Lager question

Discussion in 'General Recipe Discussion' started by Doctormcbrewdle, 4/11/17.

 

  1. Doctormcbrewdle

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    Posted 29/11/17
    Well, I won't say it's 'ready' yet but it's clear and carbed just 5 days in the bottle. It's the best pils I've done yet! Still a tiny bit too tasty to be a megaswill Bali Bintang but definitely a complete winner. Next up I'll use 10% sucrose with the ale malt and see how she goes. It should also help add a little colour too, pils malt is very light, it physically looks like a Corona

    Looking forward to conditioning this one
     
  2. Doctormcbrewdle

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    Posted 7/12/17
    Well it's been in the bottle a few weeks now and is the best I've ever done! Really like this one. Its just so on the mark. Bitterness is just right and flavour is dead-on. I think mashing at 64 has made a great difference so cheers for the heads up on that once again

    I'm also finding lately it's hard to beat a really simple grain bill too. Just pils for this one and my pale ale's and IPA's are improving the less specialty malts I use too
     
  3. Lyrebird_Cycles

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    Posted 7/12/17
    In French, fining is "collage", the word also means "gluing". The basic action is to bind together small particles so that the agglomeration becomes large enough to sediment out.

    It can be argued that since PVPP is itself large enough to sediment out that its action can be technically described as that of an adsorbent but it's still a form of fining. The same is true of many other forms of fining eg the casein in skim milk denatures instantly at wine pH but it's still a fining.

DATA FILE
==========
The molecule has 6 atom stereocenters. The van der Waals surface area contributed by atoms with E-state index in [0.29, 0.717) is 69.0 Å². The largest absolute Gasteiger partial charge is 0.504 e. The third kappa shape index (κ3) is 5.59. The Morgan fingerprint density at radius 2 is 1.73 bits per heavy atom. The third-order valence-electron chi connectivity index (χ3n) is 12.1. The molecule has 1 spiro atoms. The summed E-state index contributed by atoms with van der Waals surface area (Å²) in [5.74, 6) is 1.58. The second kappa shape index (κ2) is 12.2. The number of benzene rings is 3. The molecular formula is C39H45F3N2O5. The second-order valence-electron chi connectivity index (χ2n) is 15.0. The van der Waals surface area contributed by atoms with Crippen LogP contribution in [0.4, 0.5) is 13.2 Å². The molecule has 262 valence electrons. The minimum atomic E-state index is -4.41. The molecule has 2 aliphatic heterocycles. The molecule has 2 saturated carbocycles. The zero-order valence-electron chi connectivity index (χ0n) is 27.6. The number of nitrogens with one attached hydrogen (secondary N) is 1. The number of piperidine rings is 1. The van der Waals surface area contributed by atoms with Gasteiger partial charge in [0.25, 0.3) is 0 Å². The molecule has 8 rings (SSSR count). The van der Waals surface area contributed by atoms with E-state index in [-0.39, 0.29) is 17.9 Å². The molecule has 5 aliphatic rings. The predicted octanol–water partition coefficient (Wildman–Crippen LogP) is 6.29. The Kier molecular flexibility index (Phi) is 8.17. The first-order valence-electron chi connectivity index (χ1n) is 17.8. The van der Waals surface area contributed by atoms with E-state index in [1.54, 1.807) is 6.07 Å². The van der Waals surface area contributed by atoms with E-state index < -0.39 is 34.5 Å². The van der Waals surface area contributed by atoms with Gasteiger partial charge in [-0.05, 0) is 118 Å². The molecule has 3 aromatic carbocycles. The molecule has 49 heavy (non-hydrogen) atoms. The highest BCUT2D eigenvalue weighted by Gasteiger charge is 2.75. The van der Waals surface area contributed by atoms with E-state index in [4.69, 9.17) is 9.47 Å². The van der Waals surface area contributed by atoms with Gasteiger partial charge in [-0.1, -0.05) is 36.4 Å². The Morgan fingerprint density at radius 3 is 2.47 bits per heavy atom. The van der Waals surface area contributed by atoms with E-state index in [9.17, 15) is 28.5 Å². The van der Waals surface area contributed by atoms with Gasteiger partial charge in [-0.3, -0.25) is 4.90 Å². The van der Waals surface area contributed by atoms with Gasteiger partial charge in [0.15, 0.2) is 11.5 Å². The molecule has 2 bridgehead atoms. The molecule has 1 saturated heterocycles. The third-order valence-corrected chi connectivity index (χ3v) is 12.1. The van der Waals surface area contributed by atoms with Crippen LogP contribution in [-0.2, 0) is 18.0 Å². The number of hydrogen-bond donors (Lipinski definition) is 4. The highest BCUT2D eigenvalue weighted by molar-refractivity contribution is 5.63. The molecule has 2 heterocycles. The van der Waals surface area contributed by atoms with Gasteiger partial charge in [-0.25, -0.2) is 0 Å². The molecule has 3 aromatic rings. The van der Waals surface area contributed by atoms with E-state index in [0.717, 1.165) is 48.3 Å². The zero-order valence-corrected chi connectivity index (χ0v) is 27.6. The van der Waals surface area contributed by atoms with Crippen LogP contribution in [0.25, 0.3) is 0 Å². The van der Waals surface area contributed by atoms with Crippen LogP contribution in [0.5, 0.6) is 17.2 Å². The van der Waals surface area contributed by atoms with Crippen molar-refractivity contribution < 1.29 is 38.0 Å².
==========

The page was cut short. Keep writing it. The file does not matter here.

Legally the addition of any additive or process aid whose purpose is to aid clarification is fining.
     
    Last edited: 7/12/17
  4. MHB

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    Posted 7/12/17
    Its an opinion that has been much discussed, I'm not sure what you mean by legally but the definition I find most useful refers to agents that cause small particles to flock and settle out faster (see stokes law)
    PVPP and a bunch of other products are called process aids. I know wine makers use a much boarder definition of what a fining is, and quite a few products that we don't/wont use in brewing (bentonite, milk, blood, egg white...)
    I recall having this conversation several years ago, someone opined that if you added a shedload of SO2, the yeast would all fall out - so SO2 would be a fining in that case.
    Mark
     
  5. Lyrebird_Cycles

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    Posted 7/12/17
    Exactly: an additive is defined by its function, not by its mode of action.

    You are right that usage is a bit broader in wine: I am currently looking at fining trials in my '17 chardonnays and it will make SFA difference to clarity after they are cross flowed through 0.2 micron membranes. What I'm after is flavour / phenolic balance.
     
    Last edited: 7/12/17

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